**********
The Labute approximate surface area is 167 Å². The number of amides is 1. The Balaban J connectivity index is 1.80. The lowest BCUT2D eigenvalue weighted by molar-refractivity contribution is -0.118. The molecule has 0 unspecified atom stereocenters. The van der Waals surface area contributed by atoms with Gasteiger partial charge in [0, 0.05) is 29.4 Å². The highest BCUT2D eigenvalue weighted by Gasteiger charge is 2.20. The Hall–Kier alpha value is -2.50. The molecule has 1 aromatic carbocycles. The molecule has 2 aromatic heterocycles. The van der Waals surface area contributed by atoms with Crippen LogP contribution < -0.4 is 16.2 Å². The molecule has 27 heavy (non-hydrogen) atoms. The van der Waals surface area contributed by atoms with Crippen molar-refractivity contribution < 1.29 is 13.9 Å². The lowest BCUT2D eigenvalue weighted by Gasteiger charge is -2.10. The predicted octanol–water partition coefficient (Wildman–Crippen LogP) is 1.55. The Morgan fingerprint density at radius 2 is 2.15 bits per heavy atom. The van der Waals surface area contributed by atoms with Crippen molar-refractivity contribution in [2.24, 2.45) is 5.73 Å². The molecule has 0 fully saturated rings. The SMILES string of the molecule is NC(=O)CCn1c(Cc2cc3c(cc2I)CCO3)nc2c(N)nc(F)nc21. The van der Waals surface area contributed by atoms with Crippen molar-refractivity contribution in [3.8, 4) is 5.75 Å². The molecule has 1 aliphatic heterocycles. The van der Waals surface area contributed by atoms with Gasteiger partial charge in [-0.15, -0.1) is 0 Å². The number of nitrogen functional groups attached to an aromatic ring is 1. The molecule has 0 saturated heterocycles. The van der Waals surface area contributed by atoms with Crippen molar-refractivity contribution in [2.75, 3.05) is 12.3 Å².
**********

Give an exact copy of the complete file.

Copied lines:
The Labute approximate surface area is 167 Å². The number of amides is 1. The Balaban J connectivity index is 1.80. The lowest BCUT2D eigenvalue weighted by molar-refractivity contribution is -0.118. The molecule has 0 unspecified atom stereocenters. The van der Waals surface area contributed by atoms with Gasteiger partial charge in [0, 0.05) is 29.4 Å². The highest BCUT2D eigenvalue weighted by Gasteiger charge is 2.20. The Hall–Kier alpha value is -2.50. The molecule has 1 aromatic carbocycles. The molecule has 2 aromatic heterocycles. The van der Waals surface area contributed by atoms with Crippen LogP contribution < -0.4 is 16.2 Å². The molecule has 27 heavy (non-hydrogen) atoms. The van der Waals surface area contributed by atoms with Crippen molar-refractivity contribution < 1.29 is 13.9 Å². The lowest BCUT2D eigenvalue weighted by Gasteiger charge is -2.10. The predicted octanol–water partition coefficient (Wildman–Crippen LogP) is 1.55. The Morgan fingerprint density at radius 2 is 2.15 bits per heavy atom. The van der Waals surface area contributed by atoms with Crippen molar-refractivity contribution in [2.24, 2.45) is 5.73 Å². The molecule has 0 fully saturated rings. The SMILES string of the molecule is NC(=O)CCn1c(Cc2cc3c(cc2I)CCO3)nc2c(N)nc(F)nc21. The van der Waals surface area contributed by atoms with Crippen molar-refractivity contribution in [3.8, 4) is 5.75 Å². The molecule has 1 aliphatic heterocycles. The van der Waals surface area contributed by atoms with Gasteiger partial charge in [-0.15, -0.1) is 0 Å². The number of nitrogen functional groups attached to an aromatic ring is 1. The molecule has 0 saturated heterocycles. The van der Waals surface area contributed by atoms with Crippen molar-refractivity contribution in [2.75, 3.05) is 12.3 Å².